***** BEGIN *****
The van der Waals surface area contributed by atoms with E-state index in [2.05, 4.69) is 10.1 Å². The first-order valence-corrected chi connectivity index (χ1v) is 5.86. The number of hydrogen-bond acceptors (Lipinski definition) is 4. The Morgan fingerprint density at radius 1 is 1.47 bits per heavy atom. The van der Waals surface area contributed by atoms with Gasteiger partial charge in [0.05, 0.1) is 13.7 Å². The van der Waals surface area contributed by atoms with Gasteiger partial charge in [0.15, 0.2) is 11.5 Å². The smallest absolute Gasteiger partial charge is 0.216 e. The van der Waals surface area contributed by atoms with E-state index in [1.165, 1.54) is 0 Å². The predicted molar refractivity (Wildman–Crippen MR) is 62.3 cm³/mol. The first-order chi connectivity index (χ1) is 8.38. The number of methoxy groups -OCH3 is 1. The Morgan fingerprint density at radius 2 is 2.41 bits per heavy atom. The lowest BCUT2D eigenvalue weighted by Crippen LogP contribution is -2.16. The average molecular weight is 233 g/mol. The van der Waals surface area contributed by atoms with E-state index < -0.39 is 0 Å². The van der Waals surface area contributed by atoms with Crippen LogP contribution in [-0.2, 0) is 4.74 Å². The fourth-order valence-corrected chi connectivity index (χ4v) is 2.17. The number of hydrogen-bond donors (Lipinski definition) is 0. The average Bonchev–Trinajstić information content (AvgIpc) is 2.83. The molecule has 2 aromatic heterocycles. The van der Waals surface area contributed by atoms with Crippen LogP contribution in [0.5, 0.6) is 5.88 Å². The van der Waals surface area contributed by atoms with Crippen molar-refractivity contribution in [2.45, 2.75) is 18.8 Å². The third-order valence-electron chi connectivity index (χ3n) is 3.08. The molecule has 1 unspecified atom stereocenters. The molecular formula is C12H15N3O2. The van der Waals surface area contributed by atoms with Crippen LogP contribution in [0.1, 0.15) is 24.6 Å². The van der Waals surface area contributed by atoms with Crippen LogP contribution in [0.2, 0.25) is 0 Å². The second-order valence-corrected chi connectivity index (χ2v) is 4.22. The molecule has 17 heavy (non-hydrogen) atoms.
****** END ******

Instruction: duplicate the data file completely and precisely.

The van der Waals surface area contributed by atoms with E-state index in [2.05, 4.69) is 10.1 Å². The first-order valence-corrected chi connectivity index (χ1v) is 5.86. The number of hydrogen-bond acceptors (Lipinski definition) is 4. The Morgan fingerprint density at radius 1 is 1.47 bits per heavy atom. The van der Waals surface area contributed by atoms with Gasteiger partial charge in [0.05, 0.1) is 13.7 Å². The van der Waals surface area contributed by atoms with Gasteiger partial charge in [0.15, 0.2) is 11.5 Å². The smallest absolute Gasteiger partial charge is 0.216 e. The van der Waals surface area contributed by atoms with E-state index in [1.165, 1.54) is 0 Å². The predicted molar refractivity (Wildman–Crippen MR) is 62.3 cm³/mol. The first-order chi connectivity index (χ1) is 8.38. The number of methoxy groups -OCH3 is 1. The Morgan fingerprint density at radius 2 is 2.41 bits per heavy atom. The lowest BCUT2D eigenvalue weighted by Crippen LogP contribution is -2.16. The average molecular weight is 233 g/mol. The van der Waals surface area contributed by atoms with E-state index < -0.39 is 0 Å². The van der Waals surface area contributed by atoms with Crippen LogP contribution in [-0.2, 0) is 4.74 Å². The fourth-order valence-corrected chi connectivity index (χ4v) is 2.17. The number of hydrogen-bond donors (Lipinski definition) is 0. The average Bonchev–Trinajstić information content (AvgIpc) is 2.83. The molecule has 2 aromatic heterocycles. The van der Waals surface area contributed by atoms with Crippen LogP contribution in [0.5, 0.6) is 5.88 Å². The van der Waals surface area contributed by atoms with Crippen molar-refractivity contribution in [2.45, 2.75) is 18.8 Å². The third-order valence-electron chi connectivity index (χ3n) is 3.08. The molecule has 1 unspecified atom stereocenters. The molecular formula is C12H15N3O2. The van der Waals surface area contributed by atoms with Crippen LogP contribution in [0.1, 0.15) is 24.6 Å². The van der Waals surface area contributed by atoms with Crippen LogP contribution in [0.2, 0.25) is 0 Å². The second-order valence-corrected chi connectivity index (χ2v) is 4.22. The molecule has 17 heavy (non-hydrogen) atoms.